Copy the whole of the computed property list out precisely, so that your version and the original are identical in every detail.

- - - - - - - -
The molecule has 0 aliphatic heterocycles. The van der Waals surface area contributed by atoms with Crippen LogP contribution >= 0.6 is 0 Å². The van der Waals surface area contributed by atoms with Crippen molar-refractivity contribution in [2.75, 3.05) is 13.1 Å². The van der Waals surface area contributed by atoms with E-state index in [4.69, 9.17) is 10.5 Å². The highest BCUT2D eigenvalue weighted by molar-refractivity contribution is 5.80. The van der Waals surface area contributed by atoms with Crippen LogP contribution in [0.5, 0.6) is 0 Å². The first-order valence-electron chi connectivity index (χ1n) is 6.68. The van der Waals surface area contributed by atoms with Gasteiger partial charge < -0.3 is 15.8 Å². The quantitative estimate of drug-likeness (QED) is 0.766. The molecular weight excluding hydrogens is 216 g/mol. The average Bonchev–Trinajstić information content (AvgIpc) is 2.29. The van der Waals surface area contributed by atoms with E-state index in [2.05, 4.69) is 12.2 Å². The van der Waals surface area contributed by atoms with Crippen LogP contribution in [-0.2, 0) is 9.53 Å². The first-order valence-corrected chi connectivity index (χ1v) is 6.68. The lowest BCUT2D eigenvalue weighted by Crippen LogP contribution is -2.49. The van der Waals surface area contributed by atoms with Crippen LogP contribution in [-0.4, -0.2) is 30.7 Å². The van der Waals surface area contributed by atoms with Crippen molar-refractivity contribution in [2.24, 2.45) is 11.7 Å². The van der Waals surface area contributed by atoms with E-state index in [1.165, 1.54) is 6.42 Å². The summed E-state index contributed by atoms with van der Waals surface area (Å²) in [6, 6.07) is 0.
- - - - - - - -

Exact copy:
The molecule has 0 aliphatic heterocycles. The van der Waals surface area contributed by atoms with Crippen LogP contribution >= 0.6 is 0 Å². The van der Waals surface area contributed by atoms with Crippen molar-refractivity contribution in [2.75, 3.05) is 13.1 Å². The van der Waals surface area contributed by atoms with E-state index in [4.69, 9.17) is 10.5 Å². The highest BCUT2D eigenvalue weighted by molar-refractivity contribution is 5.80. The van der Waals surface area contributed by atoms with Crippen LogP contribution in [0.5, 0.6) is 0 Å². The first-order valence-electron chi connectivity index (χ1n) is 6.68. The van der Waals surface area contributed by atoms with Gasteiger partial charge < -0.3 is 15.8 Å². The quantitative estimate of drug-likeness (QED) is 0.766. The molecular weight excluding hydrogens is 216 g/mol. The average Bonchev–Trinajstić information content (AvgIpc) is 2.29. The van der Waals surface area contributed by atoms with E-state index in [2.05, 4.69) is 12.2 Å². The van der Waals surface area contributed by atoms with Crippen LogP contribution in [-0.2, 0) is 9.53 Å². The first-order valence-corrected chi connectivity index (χ1v) is 6.68. The lowest BCUT2D eigenvalue weighted by Crippen LogP contribution is -2.49. The van der Waals surface area contributed by atoms with Crippen LogP contribution in [-0.4, -0.2) is 30.7 Å². The van der Waals surface area contributed by atoms with Crippen molar-refractivity contribution in [2.24, 2.45) is 11.7 Å². The van der Waals surface area contributed by atoms with E-state index in [1.165, 1.54) is 6.42 Å². The summed E-state index contributed by atoms with van der Waals surface area (Å²) in [6, 6.07) is 0.